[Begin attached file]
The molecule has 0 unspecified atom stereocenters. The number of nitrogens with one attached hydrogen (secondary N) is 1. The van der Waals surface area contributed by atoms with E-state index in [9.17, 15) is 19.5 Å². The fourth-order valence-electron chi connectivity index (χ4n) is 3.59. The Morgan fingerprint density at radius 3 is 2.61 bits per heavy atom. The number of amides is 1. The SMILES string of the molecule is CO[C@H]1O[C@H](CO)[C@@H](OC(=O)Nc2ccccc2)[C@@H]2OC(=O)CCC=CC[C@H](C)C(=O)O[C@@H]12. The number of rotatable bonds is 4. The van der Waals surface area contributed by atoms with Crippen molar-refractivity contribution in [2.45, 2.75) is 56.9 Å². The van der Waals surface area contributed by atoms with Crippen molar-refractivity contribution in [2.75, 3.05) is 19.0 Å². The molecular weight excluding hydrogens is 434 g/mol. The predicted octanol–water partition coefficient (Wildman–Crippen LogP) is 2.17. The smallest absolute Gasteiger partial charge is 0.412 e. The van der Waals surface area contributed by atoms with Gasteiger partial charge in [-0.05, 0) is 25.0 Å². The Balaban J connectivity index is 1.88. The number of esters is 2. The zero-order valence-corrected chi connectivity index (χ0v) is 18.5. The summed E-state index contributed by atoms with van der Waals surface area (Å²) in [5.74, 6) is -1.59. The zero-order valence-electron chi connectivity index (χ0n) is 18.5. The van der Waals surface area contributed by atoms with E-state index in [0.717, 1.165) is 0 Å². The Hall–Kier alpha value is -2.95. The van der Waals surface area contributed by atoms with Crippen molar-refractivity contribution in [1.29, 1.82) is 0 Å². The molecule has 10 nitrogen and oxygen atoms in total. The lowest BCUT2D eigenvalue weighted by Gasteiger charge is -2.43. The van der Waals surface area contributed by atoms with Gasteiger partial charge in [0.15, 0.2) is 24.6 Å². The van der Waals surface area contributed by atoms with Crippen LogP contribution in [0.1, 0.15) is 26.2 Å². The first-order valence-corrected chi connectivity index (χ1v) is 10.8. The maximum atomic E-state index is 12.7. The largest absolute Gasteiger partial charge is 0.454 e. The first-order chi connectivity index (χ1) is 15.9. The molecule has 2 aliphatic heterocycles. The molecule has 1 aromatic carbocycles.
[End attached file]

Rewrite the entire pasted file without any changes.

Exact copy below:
The molecule has 0 unspecified atom stereocenters. The number of nitrogens with one attached hydrogen (secondary N) is 1. The van der Waals surface area contributed by atoms with E-state index in [9.17, 15) is 19.5 Å². The fourth-order valence-electron chi connectivity index (χ4n) is 3.59. The Morgan fingerprint density at radius 3 is 2.61 bits per heavy atom. The number of amides is 1. The SMILES string of the molecule is CO[C@H]1O[C@H](CO)[C@@H](OC(=O)Nc2ccccc2)[C@@H]2OC(=O)CCC=CC[C@H](C)C(=O)O[C@@H]12. The number of rotatable bonds is 4. The van der Waals surface area contributed by atoms with Crippen molar-refractivity contribution in [2.45, 2.75) is 56.9 Å². The van der Waals surface area contributed by atoms with Crippen molar-refractivity contribution in [2.75, 3.05) is 19.0 Å². The molecular weight excluding hydrogens is 434 g/mol. The predicted octanol–water partition coefficient (Wildman–Crippen LogP) is 2.17. The smallest absolute Gasteiger partial charge is 0.412 e. The van der Waals surface area contributed by atoms with Gasteiger partial charge in [-0.05, 0) is 25.0 Å². The Balaban J connectivity index is 1.88. The number of esters is 2. The zero-order valence-corrected chi connectivity index (χ0v) is 18.5. The summed E-state index contributed by atoms with van der Waals surface area (Å²) in [5.74, 6) is -1.59. The zero-order valence-electron chi connectivity index (χ0n) is 18.5. The van der Waals surface area contributed by atoms with E-state index in [0.717, 1.165) is 0 Å². The Hall–Kier alpha value is -2.95. The van der Waals surface area contributed by atoms with Crippen molar-refractivity contribution in [1.29, 1.82) is 0 Å². The molecule has 10 nitrogen and oxygen atoms in total. The lowest BCUT2D eigenvalue weighted by Gasteiger charge is -2.43. The van der Waals surface area contributed by atoms with Gasteiger partial charge in [0.15, 0.2) is 24.6 Å². The van der Waals surface area contributed by atoms with Crippen LogP contribution in [0.1, 0.15) is 26.2 Å². The first-order valence-corrected chi connectivity index (χ1v) is 10.8. The maximum atomic E-state index is 12.7. The largest absolute Gasteiger partial charge is 0.454 e. The first-order chi connectivity index (χ1) is 15.9. The molecule has 2 aliphatic heterocycles. The molecule has 1 aromatic carbocycles.